Tuesday, 9 October 2012

Behind the Curtain Flash Fiction Contest: The Director

Source: tumblr.com via Anna on Pinterest




The Director

 
The wooden door had curiously beckoned me as confused, I sought sanctuary. It was ajar, and yielded to my fragility. Welcome relief washed over me as I had entered this once loved home.

No musky red velvet here, no soft fabric to caress away the nerves, no-one here but me.  Stiff, crumbling wood, no more than splinters clinging together, is keeping out the shadows. Hardness is everywhere, in the crumbling stone beneath my feet, in my heart. The stone shards heighten my pain, almost piercing my soul as they stab at the soles of my ballet shoes. Somehow I feel protected, though unfamiliar creatures agitate my sleep and tiptoe through my mind. The iron grille on the window reminds me of where he should be. But instead it’s me that is confined, punished, isolated, damaged.

He always had the pick of the girls with their flowing legs and attractive arms, their poised facades and harmonized expressions. I yearned for my dissimilar dullness to repel him, but feared my turn would come. His fierce breath had ensnared me and his meandering words had tricked me. The performance over, the public shut out, applause still faintly rumbling beyond the curtain, he had made his move. We were offstage in the wings, usually a comforting haven from my theatrical anxiety. The reassuring smell of the performance still lingered as my most anticipated, yet dreaded encounter began.

They had all told me to close my eyes and dream of my place in the front row; that his sinister intentions would subside and pass to another. But I couldn’t do it, I just couldn’t. I could feel the scream coming, first creeping slowly and then rushing out of me, repelling his hands, his wickedness. I ran away propelled by my own noise: away from the swashing velvet and cracked floorboards; away from the heat and repetitive applause; away from all I knew.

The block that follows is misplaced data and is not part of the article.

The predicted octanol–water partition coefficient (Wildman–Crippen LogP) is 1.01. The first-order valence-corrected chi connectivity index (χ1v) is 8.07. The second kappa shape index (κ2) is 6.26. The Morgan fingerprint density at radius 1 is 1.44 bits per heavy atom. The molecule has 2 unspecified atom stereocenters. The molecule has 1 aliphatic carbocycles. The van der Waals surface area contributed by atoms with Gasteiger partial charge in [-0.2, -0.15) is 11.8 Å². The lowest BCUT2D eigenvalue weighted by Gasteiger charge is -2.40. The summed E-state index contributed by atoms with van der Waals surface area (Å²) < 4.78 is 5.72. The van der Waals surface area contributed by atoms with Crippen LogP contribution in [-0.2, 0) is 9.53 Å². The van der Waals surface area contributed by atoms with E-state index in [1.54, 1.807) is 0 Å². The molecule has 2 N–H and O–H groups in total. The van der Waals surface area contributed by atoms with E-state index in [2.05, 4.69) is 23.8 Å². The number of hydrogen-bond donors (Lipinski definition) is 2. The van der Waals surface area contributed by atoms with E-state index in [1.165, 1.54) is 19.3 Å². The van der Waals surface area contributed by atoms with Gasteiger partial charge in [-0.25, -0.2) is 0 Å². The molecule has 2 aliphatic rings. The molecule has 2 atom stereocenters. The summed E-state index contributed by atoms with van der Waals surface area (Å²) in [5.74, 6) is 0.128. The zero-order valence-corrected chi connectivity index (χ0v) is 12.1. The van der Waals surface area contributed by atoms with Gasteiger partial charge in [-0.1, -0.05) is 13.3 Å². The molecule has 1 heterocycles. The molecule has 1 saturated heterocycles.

The cart I found, and its elderly driver had travelled only 20 miles from the scene of my rebellion. I hoped it was far enough. My silk pumps had carried me a little further down the dirk track until my dilapidated discovery. This was my home today. I did not know how I was going to eat or find clothes that would not give away my secrets. I did know that I felt safer now that I was not behind the curtain.



This story was written for the Behind the Curtain Flash Fiction Contest at Yearning for Wonderland

18 comments:

  1. Beautifully told and very uncomfortable. You wove her fear and apprehension into the the very floorboards. Great read :)

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    1. Thank you for the great comments!

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  2. She made a hard decision. Now, what is to become of her?

    JzB

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    1. Thanks! Was told that recently in a workshop, that I leave the reader wondering. Didn't realise that was my style, but you have just made think it must be!

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  3. Very unique and disturbing. Thanks for entering, Sarah!

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    1. Thanks Anna, a great competition for us all to get our teeth into!

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  4. This is excellent, so glad she escaped :)

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  5. Thanks Susi! Found the comp via your tweets, you are great at promotion as well as writing!

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  6. This crushed my heart--so well written and full of stark awareness and brutal choices. Well done : )

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    1. Hi Diane, Just went off to read your story and relaised I read it a few days ago, but couldn't figure how to comment. A haunting sadness and resigned resolution to escape at such a high price. Beautifully cratfted!

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  7. Thank you for such a wonderful comment! So glad you enjoyed it.

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  8. Beautifully told! I find myself wanting to read more of her story. You've created a terrific character, full of both strength and vulnerability.

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  9. Thank you! I was thinking about a longer story so thanks for the encouragement :)

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  10. Very enjoyable Sarah, taut, tense, compact and compelling.

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    1. Thanks for reading Gerry and for your kind comments. I really enjoyed your writing prompt on Alison Wells blog, its a great idea.

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